This past week, at the Virginia Swimming Long Course Age Group Championships, some controversy erupted (and spread fairly far throughout the swimming community) over a State-Record breaking relay that was DQ’ed for an early exchange. The 13-14 boys from South Eastern Virginia Aquatics (SEVA) swam a 1:43.13 in the 200 free relay that would have been a new state record.
As the picture above shows, this appears not to be an early start. At present, however, there is no procedure in place to overturn the ruling based on the above evidence.
First, a release from SEVA:
South Eastern Virginia Aquatics (SEVA) competed this past weekend at the Virginia Swimming Long Course Age Group Championships, at Virginia Tech’s Christiansburg Aquatic Center.
SEVA’s boys 13-14 400-meter freestyle relay broke the Virginia Swimming long course age-group record, going 3:47.27, breaking the 3:47.37 mark set in 2008 by the Coast Guard Blue Dolphins.
Nick Schwegel (14) opened the relay with a 56.92 split, followed by Zach Becouvarakis (14) in 58.20 and Chad Stickle (13) splitting 57.56. Jonathan Spires (14) brought it home, with a fast 54.59 split, touching in 3:47.37 for the record.
Spires (14) also won the individual 100-meter freestyle in 54.89, and set the Meet Record in the individual 200-meter free with a 1:58.20 (unofficialy, 8th fastest time in the USA in 13-14 age group this season).
Spires looks to do some damage to the record book in the short-course season as well, as he doesn’t turn 15 until December.
The meet was not without a healthy controversy, as the same four SEVA swimmers appeared to break the state age-group record in the 13-14 200 freestyle relay in 1:43.13 (breaking the old mark, 1:44.88, set by NOVA in 2006).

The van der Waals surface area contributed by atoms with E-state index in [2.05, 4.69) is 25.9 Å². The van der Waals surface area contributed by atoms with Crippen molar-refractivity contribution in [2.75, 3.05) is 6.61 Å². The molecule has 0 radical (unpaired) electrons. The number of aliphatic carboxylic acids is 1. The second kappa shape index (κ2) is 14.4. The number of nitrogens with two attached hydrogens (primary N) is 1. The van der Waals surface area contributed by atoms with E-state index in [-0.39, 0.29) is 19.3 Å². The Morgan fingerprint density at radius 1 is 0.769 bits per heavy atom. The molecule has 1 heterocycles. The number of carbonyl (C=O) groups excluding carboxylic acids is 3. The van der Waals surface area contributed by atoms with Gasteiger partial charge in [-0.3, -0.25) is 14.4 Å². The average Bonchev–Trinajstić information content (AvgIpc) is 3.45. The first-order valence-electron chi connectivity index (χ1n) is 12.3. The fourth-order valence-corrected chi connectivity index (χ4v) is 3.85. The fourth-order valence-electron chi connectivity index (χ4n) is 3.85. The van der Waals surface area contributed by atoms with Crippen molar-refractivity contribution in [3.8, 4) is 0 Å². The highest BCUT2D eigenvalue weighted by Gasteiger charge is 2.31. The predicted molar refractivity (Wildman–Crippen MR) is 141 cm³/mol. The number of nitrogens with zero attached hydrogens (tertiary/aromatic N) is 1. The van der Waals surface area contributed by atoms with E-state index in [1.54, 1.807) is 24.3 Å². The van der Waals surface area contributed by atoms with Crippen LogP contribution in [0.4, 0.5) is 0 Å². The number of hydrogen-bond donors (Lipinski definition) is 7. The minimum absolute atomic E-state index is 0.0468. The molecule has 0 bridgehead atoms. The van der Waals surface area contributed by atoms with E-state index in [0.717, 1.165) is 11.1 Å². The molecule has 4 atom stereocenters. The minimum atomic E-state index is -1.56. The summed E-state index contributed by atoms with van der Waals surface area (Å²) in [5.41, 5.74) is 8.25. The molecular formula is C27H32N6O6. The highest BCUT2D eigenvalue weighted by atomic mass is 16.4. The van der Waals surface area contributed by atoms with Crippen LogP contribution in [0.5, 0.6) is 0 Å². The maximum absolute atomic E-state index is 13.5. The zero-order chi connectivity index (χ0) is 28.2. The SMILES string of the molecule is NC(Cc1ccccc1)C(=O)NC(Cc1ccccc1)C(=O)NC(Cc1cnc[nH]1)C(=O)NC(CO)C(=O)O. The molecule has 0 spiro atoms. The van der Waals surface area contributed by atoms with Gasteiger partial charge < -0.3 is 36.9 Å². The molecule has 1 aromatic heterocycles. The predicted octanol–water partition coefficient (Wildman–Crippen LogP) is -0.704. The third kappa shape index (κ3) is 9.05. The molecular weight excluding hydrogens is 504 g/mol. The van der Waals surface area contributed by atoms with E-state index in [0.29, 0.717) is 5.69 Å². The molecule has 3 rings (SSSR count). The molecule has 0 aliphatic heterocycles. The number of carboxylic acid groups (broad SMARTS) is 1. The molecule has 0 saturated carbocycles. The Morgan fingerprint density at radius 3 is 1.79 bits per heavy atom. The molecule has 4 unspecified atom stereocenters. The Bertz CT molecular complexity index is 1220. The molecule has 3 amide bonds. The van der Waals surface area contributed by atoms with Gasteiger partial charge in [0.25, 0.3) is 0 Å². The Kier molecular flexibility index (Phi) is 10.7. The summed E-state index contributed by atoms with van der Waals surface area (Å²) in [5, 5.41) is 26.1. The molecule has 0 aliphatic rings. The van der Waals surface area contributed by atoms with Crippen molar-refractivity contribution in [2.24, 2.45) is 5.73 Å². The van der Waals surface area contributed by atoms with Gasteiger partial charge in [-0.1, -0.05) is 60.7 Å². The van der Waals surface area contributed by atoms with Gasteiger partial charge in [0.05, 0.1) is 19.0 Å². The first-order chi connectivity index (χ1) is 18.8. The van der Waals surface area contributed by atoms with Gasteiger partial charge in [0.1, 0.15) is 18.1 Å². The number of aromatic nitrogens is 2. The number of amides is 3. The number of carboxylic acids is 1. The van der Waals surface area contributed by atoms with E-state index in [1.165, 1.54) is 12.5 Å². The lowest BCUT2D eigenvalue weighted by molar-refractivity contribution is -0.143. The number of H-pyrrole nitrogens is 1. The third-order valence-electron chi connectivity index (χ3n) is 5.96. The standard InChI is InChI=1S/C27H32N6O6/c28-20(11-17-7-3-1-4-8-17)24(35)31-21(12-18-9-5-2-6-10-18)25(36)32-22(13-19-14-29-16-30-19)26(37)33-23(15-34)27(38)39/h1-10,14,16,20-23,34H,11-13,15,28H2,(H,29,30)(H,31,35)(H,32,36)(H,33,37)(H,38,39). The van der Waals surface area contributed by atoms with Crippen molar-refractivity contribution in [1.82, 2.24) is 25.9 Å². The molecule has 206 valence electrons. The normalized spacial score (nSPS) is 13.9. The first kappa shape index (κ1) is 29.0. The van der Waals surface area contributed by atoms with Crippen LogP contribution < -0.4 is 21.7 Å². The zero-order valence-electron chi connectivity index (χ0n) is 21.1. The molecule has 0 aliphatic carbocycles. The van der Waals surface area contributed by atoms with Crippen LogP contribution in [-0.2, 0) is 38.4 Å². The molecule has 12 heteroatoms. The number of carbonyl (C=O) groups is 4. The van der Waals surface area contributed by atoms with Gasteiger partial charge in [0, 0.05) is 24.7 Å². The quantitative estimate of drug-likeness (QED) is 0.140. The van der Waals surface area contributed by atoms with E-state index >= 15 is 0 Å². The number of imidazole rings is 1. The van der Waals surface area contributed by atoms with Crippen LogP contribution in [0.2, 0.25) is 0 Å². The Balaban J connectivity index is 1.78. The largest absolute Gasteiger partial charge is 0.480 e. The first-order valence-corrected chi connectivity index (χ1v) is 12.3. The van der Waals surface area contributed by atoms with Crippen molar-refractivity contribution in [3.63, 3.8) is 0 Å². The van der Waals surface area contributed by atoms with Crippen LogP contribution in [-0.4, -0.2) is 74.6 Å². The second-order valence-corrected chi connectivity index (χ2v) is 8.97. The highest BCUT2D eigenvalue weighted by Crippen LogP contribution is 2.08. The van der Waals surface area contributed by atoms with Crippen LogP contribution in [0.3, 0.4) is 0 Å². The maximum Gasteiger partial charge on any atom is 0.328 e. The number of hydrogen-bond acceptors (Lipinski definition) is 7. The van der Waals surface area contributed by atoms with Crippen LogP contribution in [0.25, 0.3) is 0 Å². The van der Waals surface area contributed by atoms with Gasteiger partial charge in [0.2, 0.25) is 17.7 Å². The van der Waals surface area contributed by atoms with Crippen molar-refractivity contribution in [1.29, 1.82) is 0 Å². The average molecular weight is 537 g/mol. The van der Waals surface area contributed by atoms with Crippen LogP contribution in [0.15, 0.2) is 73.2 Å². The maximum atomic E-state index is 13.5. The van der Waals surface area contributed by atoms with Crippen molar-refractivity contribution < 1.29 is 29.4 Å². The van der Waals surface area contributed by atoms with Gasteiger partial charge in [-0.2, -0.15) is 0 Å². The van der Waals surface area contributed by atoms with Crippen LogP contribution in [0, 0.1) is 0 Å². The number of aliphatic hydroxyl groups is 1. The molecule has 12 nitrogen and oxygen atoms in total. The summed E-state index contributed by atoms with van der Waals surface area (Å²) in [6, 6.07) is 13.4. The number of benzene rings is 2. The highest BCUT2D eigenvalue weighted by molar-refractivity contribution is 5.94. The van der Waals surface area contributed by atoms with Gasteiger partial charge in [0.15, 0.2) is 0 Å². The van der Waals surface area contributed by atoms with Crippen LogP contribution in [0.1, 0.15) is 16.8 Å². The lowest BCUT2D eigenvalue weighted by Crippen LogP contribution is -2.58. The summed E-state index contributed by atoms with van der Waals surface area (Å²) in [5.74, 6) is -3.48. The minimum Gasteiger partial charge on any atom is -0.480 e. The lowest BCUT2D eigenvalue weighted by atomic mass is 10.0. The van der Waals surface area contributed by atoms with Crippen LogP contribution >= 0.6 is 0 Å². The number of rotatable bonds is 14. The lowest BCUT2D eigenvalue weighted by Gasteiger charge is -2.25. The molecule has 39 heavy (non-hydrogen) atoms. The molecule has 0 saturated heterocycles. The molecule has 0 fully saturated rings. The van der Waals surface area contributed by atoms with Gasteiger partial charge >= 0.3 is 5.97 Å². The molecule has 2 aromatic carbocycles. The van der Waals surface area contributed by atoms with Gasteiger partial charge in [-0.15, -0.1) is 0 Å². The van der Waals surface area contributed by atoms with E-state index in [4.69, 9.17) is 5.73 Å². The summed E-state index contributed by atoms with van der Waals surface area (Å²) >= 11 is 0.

However, the SEVA relay was DQ’ed for “Early Takeoff by Swimmer #4″. Photographs and Video taken by spectators, reviewed later that night, indicated that it should not have been a DQ (see attached photo).
However, the evidence was ruled “not admissable” and the DQ ruling was not overturned.
Interestingly enough, the 2nd place relay, NOVA, was also under the state record time, going 1:43.37. NOVA’s relay of John McSorley, Aaron Schultz, Gavin Brown and Frederick Schubert are the new Virginia record holders.
The story may have a happy ending for the SEVA’s relay swimmers, as they will get another crack at the 200 freestyle relay 13-14 age group relay at this weekend’s Virginia Senior Championships in Richmond.
Throughout the world of sports, organizations are becoming more-and-more adept at using technology to ensure a level playing field, specifically with regards to officiating. There are some instances where there must be reservation used to prevent this technology from overwhelming the flow of a competition. Rules like limiting the number of challenges a football coach is able to use in a game, or not allowing basketball coaches to challenge personal foul calls, which would be just as subjective on camera as they would be in real life.
But swimming is in a unique situation. Largely-speaking, what happens in race 1 does not affect race 2. It might affect race 1 that evening, but only in rare instances of team scores do disqualifications change what would happen in the next race.
Yet, the sport still seems to be resistant to the technology. We have relay reaction pads, though those have been heavily questioned (and weren’t used in the meet in question). Yet, even the most basic of technologies has been ignored: visual evidence. In an era where everyone carries a high-resolution camera in their pockets, swimming still resists allowing visual evidence to be used to overturn a call even as simple as a relay exchange.
It’s time to take a hard look at these calls. There is plenty of time at a swim meet to examine the evidence without disrupting the flow of the competition. It would be an extremely cost-effective solution, even if implemented only for championship meets. Most importantly, it would take a lot of pressure off of officials, because when calls like this are made it is unrecoverable.